Charles Lotin Hildreth
From Kook Science
|Charles Lotin Hildreth|
|Born||28 August 1856 |
New York City, New York
|Died||12 August 1896 (39)|
Southampton Town, Suffolk Co., New York
|Alma mater||College of the City of New York|
|Known for||Edward Mordake|
Charles Lotin Hildreth (August 28, 1856 - August 12, 1896) was an American dentist, poet, and author. Widely published as a poet during his lifetime, Hildreth is most noted today as the "lay source" of the story of Edward Mordake, an Englishman who was host to a parasitic female twin on the back of his head that tormented him to the point he committed suicide, first included as part of a news story that was published in many American newspapers during December 1895 and later reprinted as a matter of well-known fact by Gould and Pyle in their 1897 book Anomalies and Curiosities of Medicine.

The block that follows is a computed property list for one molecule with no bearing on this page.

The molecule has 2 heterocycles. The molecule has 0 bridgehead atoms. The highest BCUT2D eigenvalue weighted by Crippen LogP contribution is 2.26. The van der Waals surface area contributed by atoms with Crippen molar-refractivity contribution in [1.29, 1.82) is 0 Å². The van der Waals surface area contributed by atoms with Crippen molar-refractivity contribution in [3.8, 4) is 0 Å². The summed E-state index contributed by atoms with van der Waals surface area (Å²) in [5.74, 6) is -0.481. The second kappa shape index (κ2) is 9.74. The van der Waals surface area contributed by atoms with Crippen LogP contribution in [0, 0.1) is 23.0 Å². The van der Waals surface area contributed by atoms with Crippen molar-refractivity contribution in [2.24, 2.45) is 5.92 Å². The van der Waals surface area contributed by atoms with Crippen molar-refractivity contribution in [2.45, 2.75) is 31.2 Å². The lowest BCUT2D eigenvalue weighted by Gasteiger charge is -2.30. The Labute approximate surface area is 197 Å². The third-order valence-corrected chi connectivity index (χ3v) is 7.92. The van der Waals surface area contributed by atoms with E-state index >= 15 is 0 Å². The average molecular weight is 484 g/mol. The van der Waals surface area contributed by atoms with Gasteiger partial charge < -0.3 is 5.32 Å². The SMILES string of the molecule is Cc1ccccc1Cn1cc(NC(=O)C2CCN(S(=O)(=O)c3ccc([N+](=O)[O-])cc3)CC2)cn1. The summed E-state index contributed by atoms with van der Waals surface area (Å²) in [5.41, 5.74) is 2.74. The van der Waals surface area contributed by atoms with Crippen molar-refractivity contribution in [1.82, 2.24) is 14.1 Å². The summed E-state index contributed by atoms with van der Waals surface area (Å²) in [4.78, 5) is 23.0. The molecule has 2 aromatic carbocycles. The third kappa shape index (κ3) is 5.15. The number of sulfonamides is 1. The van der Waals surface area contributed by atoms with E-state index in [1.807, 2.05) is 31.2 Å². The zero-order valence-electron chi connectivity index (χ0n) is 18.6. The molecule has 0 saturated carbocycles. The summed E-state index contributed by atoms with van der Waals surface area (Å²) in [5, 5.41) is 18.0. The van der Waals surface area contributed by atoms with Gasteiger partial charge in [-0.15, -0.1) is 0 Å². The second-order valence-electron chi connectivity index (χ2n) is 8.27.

- Hildreth, Charles Lotin (1876), Judith, a Novel
- Hildreth, Charles Lotin (1878), The New Symphony, and Other Stories
- Hildreth, Charles Lotin (1889), The Masque of Death, and Other Poems, Chicago, NY & SF: Belford, Clarke & Co., https://catalog.hathitrust.org/Record/006518339
- Hildreth, Charles Lotin (1889), The Mysterious City of Oo: Adventures in Orbello Land, New York: Belford Co., https://books.google.com/books?id=17pLAQAAMAAJ
- ↑ Sladen, Douglas, ed. (1891), "CHARLES LOTIN HILDRETH", Younger American Poets (1830-1890), New York: Cassell, p. 319, https://babel.hathitrust.org/cgi/pt?id=wu.89099138687&view=1up&seq=379, "Born in New York, 28th August 1856; graduated at the College of the City of New York. Author of Oo, The New Symphony, Judith, The Masque of Death (Belford Company, New York, Chicago, and San Francisco, 1889)."